At Home in the Revolution review: the Rising’s clan na gals
Lucy McDiarmid’s study of women on both sides of the Easter 1916 divide is a meticulously researched and beautifully packaged eye-opener
At Home in the Revolution: What Women Said and Did in 1916
Royal Irish Academy
‘Gordon,” she said, “you’re ruining the guns with that coffee.” Few books published for the centenary of 1916 will be as original, as entertaining, as thoroughly researched or as well written as this analysis of women’s words, ideas and actions during the Easter Rising and the Howth gun-running that preceded it.
Getting behind the simplistic narratives favoured after independence, of manly Irish valour and women’s patient suffering, At Home in the Revolution examines different kinds of heroism and the ways everyday life went on – or didn’t, or couldn’t – in and around 1916.
Mary Spring-Rice, daughter of Lord Monteagle of Brandon and an enthusiastic Gaelic League member, kept a diary in July 1914 while sailing to Howth with guns in Molly and Erskine Childers’s yacht Asgard. Boston Brahmin-born Molly was the woman who worried about coffee being spilled. The spiller was her and Erskine’s sailing friend, Gordon Strachey Shephard, an Old Etonian who would later die in action in the Royal Flying Corps.
Nine hundred rifles had been brought aboard the Asgard from a German tugboat and hidden in every possible recess. The two women shared a mattress laid across one stash, losing their hairpins among them, and fearing that the guns would become unusable as coffee, golden syrup and shaving soap splashed around the confined cabin space in rough seas.
At sea they were not as “ladylike” as they look in their famous posed photograph. “Sleeping in public”, the cabin door propped open on account of the heat, they rigged up a “dishcloth” for a modicum of privacy in daylight. In quieter moments, Spring-Rice got one of the two crew members (Charles Duggan, from Gola Island, Co Donegal) to help her with her Irish.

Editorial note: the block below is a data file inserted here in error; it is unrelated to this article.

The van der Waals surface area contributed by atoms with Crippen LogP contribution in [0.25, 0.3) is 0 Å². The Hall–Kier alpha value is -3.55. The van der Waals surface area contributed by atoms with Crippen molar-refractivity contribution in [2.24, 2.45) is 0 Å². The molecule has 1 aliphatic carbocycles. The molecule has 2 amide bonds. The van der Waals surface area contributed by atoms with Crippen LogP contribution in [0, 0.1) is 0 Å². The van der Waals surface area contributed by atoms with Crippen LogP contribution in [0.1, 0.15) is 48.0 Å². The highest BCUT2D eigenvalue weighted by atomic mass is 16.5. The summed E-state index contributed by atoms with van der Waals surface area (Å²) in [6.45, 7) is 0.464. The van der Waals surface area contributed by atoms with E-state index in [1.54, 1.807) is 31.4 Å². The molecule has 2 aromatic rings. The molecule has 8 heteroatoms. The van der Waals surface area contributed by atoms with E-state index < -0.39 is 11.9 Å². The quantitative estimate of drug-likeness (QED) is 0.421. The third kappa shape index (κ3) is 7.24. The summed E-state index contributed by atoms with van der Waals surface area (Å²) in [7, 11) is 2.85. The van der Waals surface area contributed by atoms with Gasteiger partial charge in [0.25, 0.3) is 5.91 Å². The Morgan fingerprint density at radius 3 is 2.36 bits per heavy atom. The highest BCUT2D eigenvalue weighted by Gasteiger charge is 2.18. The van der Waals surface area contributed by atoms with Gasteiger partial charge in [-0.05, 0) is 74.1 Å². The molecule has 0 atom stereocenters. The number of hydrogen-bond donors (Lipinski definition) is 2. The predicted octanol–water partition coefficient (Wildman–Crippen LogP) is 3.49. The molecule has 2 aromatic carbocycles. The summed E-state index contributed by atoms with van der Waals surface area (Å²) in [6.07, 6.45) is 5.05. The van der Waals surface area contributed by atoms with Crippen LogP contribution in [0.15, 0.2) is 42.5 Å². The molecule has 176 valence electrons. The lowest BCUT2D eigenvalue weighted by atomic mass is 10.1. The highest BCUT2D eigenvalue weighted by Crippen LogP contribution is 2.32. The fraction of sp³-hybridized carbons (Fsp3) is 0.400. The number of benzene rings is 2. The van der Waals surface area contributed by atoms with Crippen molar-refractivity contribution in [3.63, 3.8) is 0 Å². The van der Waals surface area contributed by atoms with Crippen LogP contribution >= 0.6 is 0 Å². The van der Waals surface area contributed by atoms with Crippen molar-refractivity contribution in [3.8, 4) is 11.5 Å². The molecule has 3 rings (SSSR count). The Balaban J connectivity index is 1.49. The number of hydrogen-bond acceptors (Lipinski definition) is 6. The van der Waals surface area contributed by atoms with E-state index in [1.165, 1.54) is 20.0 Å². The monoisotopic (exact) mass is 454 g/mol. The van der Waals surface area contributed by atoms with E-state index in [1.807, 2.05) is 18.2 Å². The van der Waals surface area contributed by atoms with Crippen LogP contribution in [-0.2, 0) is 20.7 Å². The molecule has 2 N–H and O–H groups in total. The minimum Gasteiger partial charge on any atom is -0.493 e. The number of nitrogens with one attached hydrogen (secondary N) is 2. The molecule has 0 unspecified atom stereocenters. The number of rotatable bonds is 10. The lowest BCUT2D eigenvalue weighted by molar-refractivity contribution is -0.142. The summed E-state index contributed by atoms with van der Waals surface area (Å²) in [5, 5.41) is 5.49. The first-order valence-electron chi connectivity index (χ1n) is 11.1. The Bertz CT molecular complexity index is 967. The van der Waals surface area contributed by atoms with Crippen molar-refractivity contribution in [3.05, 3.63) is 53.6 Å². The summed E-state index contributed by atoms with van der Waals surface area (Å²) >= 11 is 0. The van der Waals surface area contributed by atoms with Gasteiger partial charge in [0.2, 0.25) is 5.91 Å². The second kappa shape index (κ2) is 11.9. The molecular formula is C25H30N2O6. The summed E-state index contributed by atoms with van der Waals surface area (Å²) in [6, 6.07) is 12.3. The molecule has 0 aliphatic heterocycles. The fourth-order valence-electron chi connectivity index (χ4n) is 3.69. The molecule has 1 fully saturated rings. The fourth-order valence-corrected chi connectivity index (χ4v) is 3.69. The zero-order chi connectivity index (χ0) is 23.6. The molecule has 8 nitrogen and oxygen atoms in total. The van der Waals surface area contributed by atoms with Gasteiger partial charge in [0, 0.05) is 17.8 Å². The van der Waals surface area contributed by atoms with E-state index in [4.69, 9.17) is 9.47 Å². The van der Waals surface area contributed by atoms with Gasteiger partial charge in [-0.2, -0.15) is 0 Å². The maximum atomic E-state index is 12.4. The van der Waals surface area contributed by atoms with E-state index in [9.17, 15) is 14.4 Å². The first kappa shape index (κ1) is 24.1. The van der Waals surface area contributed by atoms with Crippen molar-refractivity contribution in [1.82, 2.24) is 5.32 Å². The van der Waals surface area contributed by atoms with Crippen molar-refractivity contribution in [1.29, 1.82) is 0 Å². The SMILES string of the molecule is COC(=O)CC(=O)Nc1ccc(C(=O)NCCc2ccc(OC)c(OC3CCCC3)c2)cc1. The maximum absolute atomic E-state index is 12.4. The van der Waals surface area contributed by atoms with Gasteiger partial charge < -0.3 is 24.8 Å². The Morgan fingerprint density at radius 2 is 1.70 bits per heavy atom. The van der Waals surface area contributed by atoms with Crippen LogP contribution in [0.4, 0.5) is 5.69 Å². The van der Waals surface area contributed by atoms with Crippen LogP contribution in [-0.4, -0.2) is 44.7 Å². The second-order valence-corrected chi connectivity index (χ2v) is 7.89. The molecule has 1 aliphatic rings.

In Dublin, Mary McLoughlin, an Arnott’s shop assistant and a member of Clan na Gael, was one of several young women who moved guns from house to house, hidden in their clothes. In 1916, at the age of 15, she carried messages back and forth between the GPO, St Stephen’s Green and Jacob’s biscuit factory for Connolly, McDonagh and Plunkett.
When her brother arrived, he told Mary to go home: their mother was looking everywhere for her. When McLoughlin did eventually go home, still concealing a gun, her mother locked her in an upstairs room and went out to buy food. So she climbed out the window and returned to the GPO.
Social and political upheaval offered new opportunities for women and men of all classes, on both sides of the political divide. This book pays almost as much attention to what they didn’t say or do as to what they did.
Change laid bare
Novelists reveal character through direct speech and behaviour and move the story along with thought or action; here, everyday behaviours and spoken words, documented almost by chance, lay bare social change as it happened in those revolutionary times.
At least as important as the vividly personal information that Lucy McDiarmid has assembled is her reading of it, for she brings formidable critical skills to bear on details that historians often regard as trivial. Clear and readable, illustrated with photographs and full-colour documents at the end of each chapter, this is a serious study of gender, class and positioning: how men and women occupy space, defend it or invade it. It is an important contribution to the history of what it has been like to live in Ireland, and especially to women’s history.